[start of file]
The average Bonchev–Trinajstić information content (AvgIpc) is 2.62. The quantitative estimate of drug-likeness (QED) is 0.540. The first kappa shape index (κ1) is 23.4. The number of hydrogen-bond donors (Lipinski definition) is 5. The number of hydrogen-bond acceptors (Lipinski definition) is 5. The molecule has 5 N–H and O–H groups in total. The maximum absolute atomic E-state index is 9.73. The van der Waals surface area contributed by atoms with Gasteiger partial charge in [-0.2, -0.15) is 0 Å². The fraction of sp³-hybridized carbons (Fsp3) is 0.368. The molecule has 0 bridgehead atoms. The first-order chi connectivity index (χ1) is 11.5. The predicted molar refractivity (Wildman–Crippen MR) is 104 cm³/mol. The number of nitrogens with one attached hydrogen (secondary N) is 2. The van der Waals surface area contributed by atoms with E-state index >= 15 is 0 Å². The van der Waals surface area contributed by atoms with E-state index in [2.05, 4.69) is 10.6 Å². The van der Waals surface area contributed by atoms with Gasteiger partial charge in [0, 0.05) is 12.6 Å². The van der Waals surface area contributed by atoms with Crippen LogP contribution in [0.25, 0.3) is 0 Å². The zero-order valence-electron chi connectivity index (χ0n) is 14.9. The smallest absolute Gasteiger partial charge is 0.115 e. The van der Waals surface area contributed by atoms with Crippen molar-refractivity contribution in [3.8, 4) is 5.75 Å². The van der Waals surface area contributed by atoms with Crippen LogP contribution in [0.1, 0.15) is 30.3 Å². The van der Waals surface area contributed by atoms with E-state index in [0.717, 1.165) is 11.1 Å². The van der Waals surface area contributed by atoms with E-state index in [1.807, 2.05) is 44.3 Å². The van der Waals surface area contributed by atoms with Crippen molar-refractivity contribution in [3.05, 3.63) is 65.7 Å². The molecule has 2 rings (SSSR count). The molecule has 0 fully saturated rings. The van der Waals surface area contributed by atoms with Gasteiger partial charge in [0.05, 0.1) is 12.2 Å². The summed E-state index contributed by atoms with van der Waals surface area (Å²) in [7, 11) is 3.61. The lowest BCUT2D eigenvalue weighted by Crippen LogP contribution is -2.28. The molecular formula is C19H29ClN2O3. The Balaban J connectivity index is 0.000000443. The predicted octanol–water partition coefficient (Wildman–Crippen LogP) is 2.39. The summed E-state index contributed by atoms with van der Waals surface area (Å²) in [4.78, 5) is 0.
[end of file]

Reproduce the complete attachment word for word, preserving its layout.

The average Bonchev–Trinajstić information content (AvgIpc) is 2.62. The quantitative estimate of drug-likeness (QED) is 0.540. The first kappa shape index (κ1) is 23.4. The number of hydrogen-bond donors (Lipinski definition) is 5. The number of hydrogen-bond acceptors (Lipinski definition) is 5. The molecule has 5 N–H and O–H groups in total. The maximum absolute atomic E-state index is 9.73. The van der Waals surface area contributed by atoms with Gasteiger partial charge in [-0.2, -0.15) is 0 Å². The fraction of sp³-hybridized carbons (Fsp3) is 0.368. The molecule has 0 bridgehead atoms. The first-order chi connectivity index (χ1) is 11.5. The predicted molar refractivity (Wildman–Crippen MR) is 104 cm³/mol. The number of nitrogens with one attached hydrogen (secondary N) is 2. The van der Waals surface area contributed by atoms with E-state index >= 15 is 0 Å². The van der Waals surface area contributed by atoms with E-state index in [2.05, 4.69) is 10.6 Å². The van der Waals surface area contributed by atoms with Gasteiger partial charge in [0, 0.05) is 12.6 Å². The van der Waals surface area contributed by atoms with Crippen LogP contribution in [0.25, 0.3) is 0 Å². The zero-order valence-electron chi connectivity index (χ0n) is 14.9. The smallest absolute Gasteiger partial charge is 0.115 e. The van der Waals surface area contributed by atoms with Crippen molar-refractivity contribution in [3.8, 4) is 5.75 Å². The van der Waals surface area contributed by atoms with Crippen LogP contribution in [0.1, 0.15) is 30.3 Å². The van der Waals surface area contributed by atoms with E-state index in [0.717, 1.165) is 11.1 Å². The van der Waals surface area contributed by atoms with E-state index in [1.807, 2.05) is 44.3 Å². The van der Waals surface area contributed by atoms with Crippen molar-refractivity contribution in [3.05, 3.63) is 65.7 Å². The molecule has 2 rings (SSSR count). The molecule has 0 fully saturated rings. The van der Waals surface area contributed by atoms with Gasteiger partial charge in [0.05, 0.1) is 12.2 Å². The summed E-state index contributed by atoms with van der Waals surface area (Å²) in [7, 11) is 3.61. The lowest BCUT2D eigenvalue weighted by Crippen LogP contribution is -2.28. The molecular formula is C19H29ClN2O3. The Balaban J connectivity index is 0.000000443. The predicted octanol–water partition coefficient (Wildman–Crippen LogP) is 2.39. The summed E-state index contributed by atoms with van der Waals surface area (Å²) in [4.78, 5) is 0.